For the past few years, Kenyans have become accustomed to politicians controlling their life and being the first and last voice on every critical governance issue.
A friend used to joke that when the late Otieno Kajwang’ used to quip that “we are the people” he may have meant politicians.
While politicians are an important part of any society, in Kenya they have acquired a larger than life status. Most citizens aspire to join politics, due to the privilege politicians enjoy and the power they carry. In almost every debate, their word became law. So much so that most professionals started aspiring to abandon or pause their engagement and join politics.
The first two months of this year was a perfect demonstration of the nature and place of politicians in Kenya’s societal life. Following the 2017 elections, President Uhuru Kenyatta and former Prime Minister, Raila Odinga had a handshake moment, to not only quell the tensions that had reached boiling point but also provide a framework for resolving some of the far-reaching and intractable problems facing the country. Thus, was born the Building Bridges Initiative (BBI) Task Force.
When BBI released its interim report, citizens were urged to study it and give views. Instead, politicians took the centre stage and started squaring their interests. Their perspectives became that of Kenyans. Citizens took up their place as spectators and cheerleaders. Then coronavirus struck. What initially was a far-fetched calamity quickly struck the country, and like the rest of the world, became the single most defining event thus far for the current decade.
For close to three weeks that it has occupied the minds of Kenyans, the class of people who have been accustomed to occupying public space and shaping opinion on all discourse in the country have been largely silent.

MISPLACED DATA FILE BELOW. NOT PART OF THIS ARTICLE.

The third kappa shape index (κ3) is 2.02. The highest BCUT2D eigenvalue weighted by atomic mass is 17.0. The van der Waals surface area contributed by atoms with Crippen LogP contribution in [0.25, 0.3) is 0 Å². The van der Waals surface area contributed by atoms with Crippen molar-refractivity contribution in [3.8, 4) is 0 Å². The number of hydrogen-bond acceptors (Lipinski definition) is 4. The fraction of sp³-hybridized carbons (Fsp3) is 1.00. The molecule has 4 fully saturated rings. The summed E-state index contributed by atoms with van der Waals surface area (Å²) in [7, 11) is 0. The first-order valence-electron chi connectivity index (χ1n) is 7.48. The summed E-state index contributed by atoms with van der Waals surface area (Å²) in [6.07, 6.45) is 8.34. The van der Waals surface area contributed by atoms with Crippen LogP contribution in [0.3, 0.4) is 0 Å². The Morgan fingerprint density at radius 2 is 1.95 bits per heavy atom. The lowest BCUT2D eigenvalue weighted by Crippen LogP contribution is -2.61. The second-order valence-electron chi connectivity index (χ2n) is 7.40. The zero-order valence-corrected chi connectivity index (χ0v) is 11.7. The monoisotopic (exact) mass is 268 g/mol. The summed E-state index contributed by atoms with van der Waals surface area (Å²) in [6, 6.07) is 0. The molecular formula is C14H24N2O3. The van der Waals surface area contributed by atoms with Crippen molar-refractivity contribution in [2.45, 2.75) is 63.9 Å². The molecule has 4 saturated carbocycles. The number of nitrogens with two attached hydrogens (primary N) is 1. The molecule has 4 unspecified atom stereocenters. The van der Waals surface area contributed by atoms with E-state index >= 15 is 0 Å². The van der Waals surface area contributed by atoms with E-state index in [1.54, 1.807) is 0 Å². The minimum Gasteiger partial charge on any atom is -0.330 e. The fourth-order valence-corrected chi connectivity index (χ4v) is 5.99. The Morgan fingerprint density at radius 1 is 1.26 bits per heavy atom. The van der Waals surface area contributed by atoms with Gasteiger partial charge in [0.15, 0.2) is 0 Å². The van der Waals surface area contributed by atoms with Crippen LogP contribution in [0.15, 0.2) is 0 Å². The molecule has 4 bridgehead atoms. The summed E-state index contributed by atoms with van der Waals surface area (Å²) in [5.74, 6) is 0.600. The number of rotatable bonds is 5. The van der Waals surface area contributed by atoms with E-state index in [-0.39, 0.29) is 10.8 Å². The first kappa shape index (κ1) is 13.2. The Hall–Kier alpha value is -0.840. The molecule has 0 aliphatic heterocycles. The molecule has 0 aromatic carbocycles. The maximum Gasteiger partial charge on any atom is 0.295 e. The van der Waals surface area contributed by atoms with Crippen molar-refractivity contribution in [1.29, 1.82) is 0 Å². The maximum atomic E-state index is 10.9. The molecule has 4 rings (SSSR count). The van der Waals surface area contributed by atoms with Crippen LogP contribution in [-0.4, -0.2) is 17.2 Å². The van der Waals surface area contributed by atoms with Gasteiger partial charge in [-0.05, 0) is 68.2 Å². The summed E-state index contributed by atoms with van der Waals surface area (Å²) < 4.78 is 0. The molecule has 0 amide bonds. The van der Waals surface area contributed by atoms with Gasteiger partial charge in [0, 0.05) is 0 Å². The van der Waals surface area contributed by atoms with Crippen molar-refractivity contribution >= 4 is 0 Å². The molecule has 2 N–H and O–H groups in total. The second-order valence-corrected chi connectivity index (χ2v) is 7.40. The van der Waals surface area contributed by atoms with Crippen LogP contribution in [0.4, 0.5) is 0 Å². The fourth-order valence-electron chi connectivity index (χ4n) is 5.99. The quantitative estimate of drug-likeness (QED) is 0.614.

They have become the subject of Twitter jokes, with some asking where they have gone, while another group wondering why they have not travelled to either China or Italy for benchmarking.
The more important issue is to reflect on the real role of the political class and the quality of politicians that straddle the country’s landscape. The Covid-19 pandemic will change many things in how we conduct business across the globe. We should use the ensuing space to interrogate the space that politicians have appropriated for themselves. The Constitution stipulates that elected politicians are responsible for legislation, representation and oversight. There is sometimes debate as to whether budget making is part of these three or distinct.
A review of the political class engagement around these three areas begs the question as to whether they are playing their rightful role or, whether this is not one of the areas where they have enough qualifications to engage and provide their normal leadership.
Does the parliamentary Committee on Health exist? What of the ones for water, and that responsible for human rights? Or even the economic committee? One would wonder whether they are waiting for the pandemic to end and then sermon the government agencies which had been working for questioning?
Some politicians have taken action to either participate in representation or oversight, especially on the first day of the curfew when the police overstepped their powers and went on a spree beating up citizens and taking action that may have exposed citizens to even more threat of contracting the virus. However, these actions by politicians have been too few and far between.
If politicians cannot provide leadership amid this crisis, save for those in the relevant ministries, does it mean that the political class is overrated? Do they focus the country on politicking at the expense of the many fundamental challenges that face the country and that require their interventions? If the chair and members of the parliamentary Committee on Health and their counterparts at the county level are not able to contribute to the country’s efforts, one wonders when they will be able to justify their existence. Do we need those committees? The fact that our Public Health Act is of colonial origin and orientation raises questions about the legislative action that those designated to be in this sector in the National Assembly have been doing.
It should be a wake-up call for the politicians to realise that they are elected to help solve real and practical challenges and not solely to settle political scores among themselves. This requires a more focused and technical approach to their task.
Kenyans too must recognise that solving the country’s problems is not the preserve of politicians. In several instances, the skill sets required and the solutions lie in other sectors of society and not politicians. It is time citizens reclaimed their sovereign space from the political class. The Covid-19 pandemic has already given us the cue.